Wednesday, March 19, 2014
Patient 1, Internal Medicine rotation.
* Image from Google Images
**While the following case is based on a true patient, the true identity of the patient has been changed in the interest of privacy.
Dr. B: "Kimberly, how good are your powers of persuasion"?
I knew as soon as Dr. B asked this question I was once again being tasked with talking to a patient with serious medical "issues". Ironically, the exact same thing used to happen over 25 years ago when I volunteered at a rural health clinic. Why folks seem to think I'm skilled in this area I don't know, but I like a challenge, so I accepted not being sure of what I was agreeing to.
Doc201X: " I think I'm pretty persuasive...........hang on, what am I agreeing to?"
Dr. B: "Thank you Kimberly, you've just volunteered to talk our 400 pound patient into getting out of bed twice a day."
And with that he proceeded to give us the clinical presentation of Mr. Hernandez as we surrounded him at the "cart".
Dr. B: "Mr. Hernandez is a 450 pound well nourished Hispanic male, whose chief complaint upon admission to the ER was severe back pain. After an X-Ray, it was determined that Mr. Hernandez has a compressed spine likely due to his excessive weight. Kimberly, we've been trying for almost a week to get Mr. Hernandez to get out if bed, do you have any ideas"?
Doc201X: "Sure......Maybe, but I'll give it a shot anyway!".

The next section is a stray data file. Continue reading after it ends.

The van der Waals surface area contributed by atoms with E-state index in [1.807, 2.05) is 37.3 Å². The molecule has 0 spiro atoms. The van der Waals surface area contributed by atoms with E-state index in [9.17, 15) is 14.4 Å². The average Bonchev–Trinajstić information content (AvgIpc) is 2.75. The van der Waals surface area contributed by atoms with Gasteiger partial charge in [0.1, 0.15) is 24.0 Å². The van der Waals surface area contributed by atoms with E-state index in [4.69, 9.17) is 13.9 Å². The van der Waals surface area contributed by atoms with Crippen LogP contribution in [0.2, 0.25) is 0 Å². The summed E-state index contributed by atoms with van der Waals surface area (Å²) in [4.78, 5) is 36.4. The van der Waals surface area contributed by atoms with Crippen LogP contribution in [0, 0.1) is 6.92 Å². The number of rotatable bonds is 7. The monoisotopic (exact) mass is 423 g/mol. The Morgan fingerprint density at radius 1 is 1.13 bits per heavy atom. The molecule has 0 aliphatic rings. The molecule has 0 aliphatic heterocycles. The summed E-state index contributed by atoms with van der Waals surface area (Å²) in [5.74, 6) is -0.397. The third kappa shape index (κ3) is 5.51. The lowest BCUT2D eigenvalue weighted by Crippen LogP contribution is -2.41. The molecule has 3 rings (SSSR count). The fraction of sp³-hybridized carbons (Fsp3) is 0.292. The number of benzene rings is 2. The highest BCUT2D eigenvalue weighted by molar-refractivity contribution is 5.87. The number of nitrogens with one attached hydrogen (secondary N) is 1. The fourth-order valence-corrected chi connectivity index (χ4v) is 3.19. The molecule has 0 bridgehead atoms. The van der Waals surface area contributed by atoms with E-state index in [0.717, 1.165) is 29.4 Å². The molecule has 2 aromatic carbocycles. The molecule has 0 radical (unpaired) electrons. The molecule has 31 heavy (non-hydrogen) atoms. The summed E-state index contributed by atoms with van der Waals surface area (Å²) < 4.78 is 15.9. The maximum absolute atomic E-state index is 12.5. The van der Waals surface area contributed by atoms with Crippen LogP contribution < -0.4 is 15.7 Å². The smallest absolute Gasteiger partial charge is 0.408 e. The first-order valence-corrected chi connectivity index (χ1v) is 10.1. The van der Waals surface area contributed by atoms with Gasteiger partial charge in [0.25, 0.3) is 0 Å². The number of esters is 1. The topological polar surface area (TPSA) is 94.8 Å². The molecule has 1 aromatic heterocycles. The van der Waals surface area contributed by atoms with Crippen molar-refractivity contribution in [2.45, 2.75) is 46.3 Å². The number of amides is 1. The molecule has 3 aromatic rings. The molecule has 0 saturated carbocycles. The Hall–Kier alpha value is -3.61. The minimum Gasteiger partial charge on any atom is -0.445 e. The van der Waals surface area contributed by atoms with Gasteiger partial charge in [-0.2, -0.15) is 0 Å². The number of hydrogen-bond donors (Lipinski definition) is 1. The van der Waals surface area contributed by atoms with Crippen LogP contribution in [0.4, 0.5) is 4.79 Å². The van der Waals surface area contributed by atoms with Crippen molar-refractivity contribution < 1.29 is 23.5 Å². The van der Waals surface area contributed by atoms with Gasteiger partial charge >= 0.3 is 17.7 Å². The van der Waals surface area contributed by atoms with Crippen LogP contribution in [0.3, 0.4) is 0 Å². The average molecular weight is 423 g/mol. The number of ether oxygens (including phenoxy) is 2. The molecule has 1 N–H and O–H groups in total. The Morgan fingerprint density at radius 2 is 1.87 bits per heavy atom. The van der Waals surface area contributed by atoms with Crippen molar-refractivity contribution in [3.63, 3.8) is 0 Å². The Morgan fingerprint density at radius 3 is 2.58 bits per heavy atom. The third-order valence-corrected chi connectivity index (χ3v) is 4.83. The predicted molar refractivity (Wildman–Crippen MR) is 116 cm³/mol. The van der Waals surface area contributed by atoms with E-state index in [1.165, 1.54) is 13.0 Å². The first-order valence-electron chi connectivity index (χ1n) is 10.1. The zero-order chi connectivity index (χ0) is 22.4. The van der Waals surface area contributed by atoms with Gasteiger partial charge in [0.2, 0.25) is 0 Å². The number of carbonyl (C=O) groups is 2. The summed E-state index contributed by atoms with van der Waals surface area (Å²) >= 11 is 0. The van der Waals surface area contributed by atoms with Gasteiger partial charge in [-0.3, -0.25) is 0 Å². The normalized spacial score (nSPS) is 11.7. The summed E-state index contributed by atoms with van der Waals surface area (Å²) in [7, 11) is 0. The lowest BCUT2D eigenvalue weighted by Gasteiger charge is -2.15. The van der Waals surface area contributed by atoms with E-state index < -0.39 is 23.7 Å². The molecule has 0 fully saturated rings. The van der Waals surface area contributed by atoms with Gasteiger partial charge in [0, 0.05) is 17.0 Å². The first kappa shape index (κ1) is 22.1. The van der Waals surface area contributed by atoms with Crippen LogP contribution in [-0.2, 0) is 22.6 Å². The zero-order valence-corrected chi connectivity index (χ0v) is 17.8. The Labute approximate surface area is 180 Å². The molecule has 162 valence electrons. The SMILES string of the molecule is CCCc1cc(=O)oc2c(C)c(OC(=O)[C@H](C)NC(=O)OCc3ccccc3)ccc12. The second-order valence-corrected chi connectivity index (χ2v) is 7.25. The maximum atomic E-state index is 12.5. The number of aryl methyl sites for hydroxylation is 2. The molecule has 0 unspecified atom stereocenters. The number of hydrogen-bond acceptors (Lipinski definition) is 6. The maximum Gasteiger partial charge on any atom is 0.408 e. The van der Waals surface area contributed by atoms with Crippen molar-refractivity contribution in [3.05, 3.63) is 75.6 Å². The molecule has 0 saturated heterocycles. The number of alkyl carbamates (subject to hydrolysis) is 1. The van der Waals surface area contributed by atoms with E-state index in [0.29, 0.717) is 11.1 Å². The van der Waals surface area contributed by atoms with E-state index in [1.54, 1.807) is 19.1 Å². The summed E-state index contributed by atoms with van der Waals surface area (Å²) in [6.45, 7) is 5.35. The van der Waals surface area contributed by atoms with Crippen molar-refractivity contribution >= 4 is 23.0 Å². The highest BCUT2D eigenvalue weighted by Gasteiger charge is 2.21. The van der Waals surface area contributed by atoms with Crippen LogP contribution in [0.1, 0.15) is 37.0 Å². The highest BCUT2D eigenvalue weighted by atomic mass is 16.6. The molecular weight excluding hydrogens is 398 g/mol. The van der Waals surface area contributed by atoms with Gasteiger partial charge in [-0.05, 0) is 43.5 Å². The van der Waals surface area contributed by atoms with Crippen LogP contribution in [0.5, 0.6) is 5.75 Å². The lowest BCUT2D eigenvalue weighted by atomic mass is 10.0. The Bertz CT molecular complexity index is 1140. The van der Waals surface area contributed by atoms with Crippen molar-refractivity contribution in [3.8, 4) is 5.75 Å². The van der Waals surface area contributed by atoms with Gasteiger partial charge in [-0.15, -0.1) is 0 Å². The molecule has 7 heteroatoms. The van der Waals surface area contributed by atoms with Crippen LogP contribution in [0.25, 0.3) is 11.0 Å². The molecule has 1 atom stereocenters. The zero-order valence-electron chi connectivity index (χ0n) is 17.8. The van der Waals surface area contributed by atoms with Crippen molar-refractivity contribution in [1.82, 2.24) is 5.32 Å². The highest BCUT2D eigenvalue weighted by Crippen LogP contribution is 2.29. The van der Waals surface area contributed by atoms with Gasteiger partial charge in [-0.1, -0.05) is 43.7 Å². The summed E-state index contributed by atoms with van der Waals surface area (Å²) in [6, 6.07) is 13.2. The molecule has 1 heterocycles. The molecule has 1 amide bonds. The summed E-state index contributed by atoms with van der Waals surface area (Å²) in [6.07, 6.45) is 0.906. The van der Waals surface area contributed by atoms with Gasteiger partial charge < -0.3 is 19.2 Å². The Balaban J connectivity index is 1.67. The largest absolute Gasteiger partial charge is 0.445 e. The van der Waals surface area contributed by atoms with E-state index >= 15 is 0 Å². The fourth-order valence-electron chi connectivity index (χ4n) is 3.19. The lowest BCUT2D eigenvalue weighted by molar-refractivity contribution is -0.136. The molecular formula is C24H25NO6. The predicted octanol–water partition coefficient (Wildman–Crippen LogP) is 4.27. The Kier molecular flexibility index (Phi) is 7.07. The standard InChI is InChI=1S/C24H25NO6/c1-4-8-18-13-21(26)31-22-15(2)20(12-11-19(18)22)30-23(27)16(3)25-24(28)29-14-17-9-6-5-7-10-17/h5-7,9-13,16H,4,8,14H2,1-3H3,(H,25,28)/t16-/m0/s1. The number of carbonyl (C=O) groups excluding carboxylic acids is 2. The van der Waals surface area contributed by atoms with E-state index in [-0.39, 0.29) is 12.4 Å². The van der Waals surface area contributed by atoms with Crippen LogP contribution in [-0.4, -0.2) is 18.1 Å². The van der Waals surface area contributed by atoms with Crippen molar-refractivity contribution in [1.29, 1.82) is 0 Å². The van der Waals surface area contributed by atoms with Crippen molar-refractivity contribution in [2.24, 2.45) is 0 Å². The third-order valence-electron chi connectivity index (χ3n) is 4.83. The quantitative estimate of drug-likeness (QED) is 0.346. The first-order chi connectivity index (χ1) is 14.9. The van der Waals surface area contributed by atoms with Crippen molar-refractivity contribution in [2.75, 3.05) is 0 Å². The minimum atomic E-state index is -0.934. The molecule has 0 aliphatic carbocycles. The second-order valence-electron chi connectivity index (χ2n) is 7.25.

As soon as I took one long survey of Mr. Hernandez's extra large bed with a mini crane looking attachment, I immediately identified the problem with Mr. Hernandez getting out of bed.
Dr. B:"Buenas Dias, Señor Hernandez, como' estas?"
Doc201X: "Buenas Dias, Señor Hernandez."
Mr. Hernandez: "Something in Spanish I did NOT understand".
I immediately looked at Dr. B in utter confusion because while my Spanish is pretty good, I can't understand a lick Mr. Hernandez is saying because Mr. Hernandez has NO teeth.
Dr. B: "Lo siento señor Hernández. ¿Ha tratado de salir de la cama hoy?
Mr. Hernandez: "No, mi espalda todavía me duele mucho. Y me caí de la cama cuando trataba de ponerse de pie."
Doc201X: "Perdone, pero no entiendo porque estás hablando muy rápido". Habla mucho despacio por favor."
He repeates himself slower this time.
Doc201X: "Lo seinto, señor. ¿Te gustaría una cama más baja?"
And with that, Mr. Hernandez's problem may have been solved. He was about 5'3" tall and his VERY large bed looked about 2 feet off the ground. So with him being so large, he would practically fall out of bed trying to get out of bed, hence his reluctance to get out of bed. DUH!!!
The assumption of the team had been that Mr. Hernandez was just being lazy. Which may have been true to some extent, but how no one noticed how high the bed was off the floor and how short/large he was in realtion to it, still boggles my mind when I think about it. I get why the Doc could have overlooked this because he has a thousand other patients to think about. But for the others to joke about the guy and write him off as lazy just rubbed me the wrong way. So after finishing up with his patient record and discussing what they knew of his life and history, it occurred to me to ask if a Psych eval had been done on him. The team looked perplexed by the question, but Dr. B asked me why I thought it was necessary. I responded that no one I know wants to be 450 pounds and given what we had discussed about his history of using the ER as a primary care facility and other family/medical issues, that perhaps he needed a Psych eval. Dr. B mulled it over for a second, then ordered the Psych eval.
Clinical medicine, here I come!
I almost forgot to mention that I'm interviewing for a Bioinformatics Informatics fellowship tomorrow!!!